April 2, 2007 marks the first infant enrolled for RotaTeq® efficacy and safety trial in Asia. Investigators at the International Center for Diarrheal Disease Research in Bangladesh (ICDDR,B) marked a milestone last week with enrollment of the first child in a clinical trial to determine the safety and efficacy of RotaTeq® for use in the region. The trial, supported by PATH and Merck & Co., Inc., is an important step toward rotavirus vaccine introduction in the developing world, where the burden of disease is greatest. PATH’s Rotavirus Vaccine Program is working in partnership with Merck and GlaxoSmithKline, respectively, to evaluate the use of their rotavirus vaccines in impoverished populations in developing countries. In addition to the trial in Bangladesh, enrollment will begin later this year for studies of RotaTeq® in Mali, Ghana, Kenya, and Vietnam. Studies of GSK’s Rotarix® vaccine are ongoing in South Africa and Malawi. Results from these trials will be critical in enabling global and national policymakers to make evidence-based decisions about the introduction of rotavirus vaccines.

Justin Gillis writes in Washington Post Wednesday, February 22, 2006; Page A08

Every healthy newborn in the United States should receive a new vaccine designed to protect against an intestinal germ called rotavirus, a federal advisory panel decided yesterday as it set aside theoretical concerns about the vaccine's safety. The decision means that pediatricians are likely to recommend three doses of the oral vaccine for nearly every child at age 2 months, 4 months and 6 months, beginning almost immediately. The vaccine won approval from the Food and Drug Administration on Feb. 3, and some doctors have received supplies of it.

 However there are few questions I will like to raise:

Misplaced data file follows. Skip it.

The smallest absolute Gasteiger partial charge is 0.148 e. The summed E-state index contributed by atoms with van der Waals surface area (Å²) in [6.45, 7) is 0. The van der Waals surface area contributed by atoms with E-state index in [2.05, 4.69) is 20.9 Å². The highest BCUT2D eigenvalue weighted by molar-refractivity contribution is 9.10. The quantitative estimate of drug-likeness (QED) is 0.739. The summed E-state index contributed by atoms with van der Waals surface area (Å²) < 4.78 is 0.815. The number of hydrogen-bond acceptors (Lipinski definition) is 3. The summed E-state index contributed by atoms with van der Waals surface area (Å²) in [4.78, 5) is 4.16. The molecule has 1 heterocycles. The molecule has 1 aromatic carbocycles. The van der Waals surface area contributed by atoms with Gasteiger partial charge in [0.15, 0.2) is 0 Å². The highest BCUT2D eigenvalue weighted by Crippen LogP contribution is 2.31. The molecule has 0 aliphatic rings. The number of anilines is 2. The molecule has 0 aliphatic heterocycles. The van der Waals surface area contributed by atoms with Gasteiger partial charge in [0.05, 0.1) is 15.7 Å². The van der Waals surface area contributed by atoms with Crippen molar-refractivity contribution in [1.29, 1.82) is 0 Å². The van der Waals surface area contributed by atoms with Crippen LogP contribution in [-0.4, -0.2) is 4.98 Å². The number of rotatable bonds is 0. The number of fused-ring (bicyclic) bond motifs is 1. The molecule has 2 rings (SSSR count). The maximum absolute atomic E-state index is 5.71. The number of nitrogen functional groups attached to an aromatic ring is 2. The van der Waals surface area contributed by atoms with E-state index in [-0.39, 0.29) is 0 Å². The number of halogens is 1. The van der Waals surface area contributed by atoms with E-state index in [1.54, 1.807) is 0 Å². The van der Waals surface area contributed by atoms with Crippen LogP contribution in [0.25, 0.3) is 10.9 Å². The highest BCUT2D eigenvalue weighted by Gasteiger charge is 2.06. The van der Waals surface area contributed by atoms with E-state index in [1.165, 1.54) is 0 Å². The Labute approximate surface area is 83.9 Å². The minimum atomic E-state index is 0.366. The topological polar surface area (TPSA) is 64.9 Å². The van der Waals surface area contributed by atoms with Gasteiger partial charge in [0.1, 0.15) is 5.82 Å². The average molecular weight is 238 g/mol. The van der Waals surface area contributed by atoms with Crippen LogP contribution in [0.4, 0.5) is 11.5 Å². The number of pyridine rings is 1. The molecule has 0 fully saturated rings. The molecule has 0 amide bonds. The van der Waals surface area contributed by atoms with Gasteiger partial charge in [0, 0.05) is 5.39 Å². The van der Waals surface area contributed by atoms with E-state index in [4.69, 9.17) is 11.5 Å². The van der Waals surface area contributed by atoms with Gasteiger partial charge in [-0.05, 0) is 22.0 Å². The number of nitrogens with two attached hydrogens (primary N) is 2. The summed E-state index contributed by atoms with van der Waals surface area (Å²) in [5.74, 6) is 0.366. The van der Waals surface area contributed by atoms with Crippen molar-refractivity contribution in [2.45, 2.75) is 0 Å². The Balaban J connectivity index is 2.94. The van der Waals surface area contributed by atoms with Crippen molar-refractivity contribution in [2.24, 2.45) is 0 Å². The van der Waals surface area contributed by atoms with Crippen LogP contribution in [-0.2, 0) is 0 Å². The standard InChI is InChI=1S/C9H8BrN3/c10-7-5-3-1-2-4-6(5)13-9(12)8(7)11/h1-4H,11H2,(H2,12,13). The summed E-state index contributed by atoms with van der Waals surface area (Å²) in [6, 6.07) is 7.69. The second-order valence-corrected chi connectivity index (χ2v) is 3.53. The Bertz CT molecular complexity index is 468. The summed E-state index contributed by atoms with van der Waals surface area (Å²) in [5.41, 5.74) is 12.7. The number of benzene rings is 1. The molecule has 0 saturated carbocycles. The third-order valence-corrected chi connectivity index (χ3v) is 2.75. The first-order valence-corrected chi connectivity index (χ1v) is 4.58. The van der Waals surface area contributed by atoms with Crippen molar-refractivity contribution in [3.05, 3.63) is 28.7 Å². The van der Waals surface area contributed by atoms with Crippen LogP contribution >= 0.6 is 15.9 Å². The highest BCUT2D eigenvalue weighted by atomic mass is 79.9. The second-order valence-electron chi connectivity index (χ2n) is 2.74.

(1) No doubt it will be good for all Malaysian children to receive the 3 doses of the Rotavirus vaccine. The first dose must be given at 2 month. After 6 months, it is no longer effective. However it will only be the rich who can afford it. The Ministry of Health have not included it into their immunisation schedule. Even the rich will feel the pinch as there is also a 4-dose regime of pneumococcal vaccine to be given at the same time. Each dose of pneumococcal and rotavirus vaccine is about RM 300.00 and RM 120.00 per dose respectively. 

(2) So far the vaccine has been “safe.” However we are dealing with the intestinal bacteria and immunity of a 2 month old baby. We are introducing “live” attenuated (weakened) viruses. Can anyone predict any long term long term effect?

(3) Most of the children will be exposed and be immune to rotavirus by 3 years old. Only a small percentage of these children will suffer severe diarrhea. The majority will suffer mild to moderate diarrhea. Are parents willing to take the risk? 

(4)The children who are most at risk are in developing countries and the urban/rural poor in developed countries. We do not have any evidence so far that the vaccine as effective in a developing country as it is in developed countries. Are we targeting the wrong population?  

 

 

 

|posted 19 may 2007|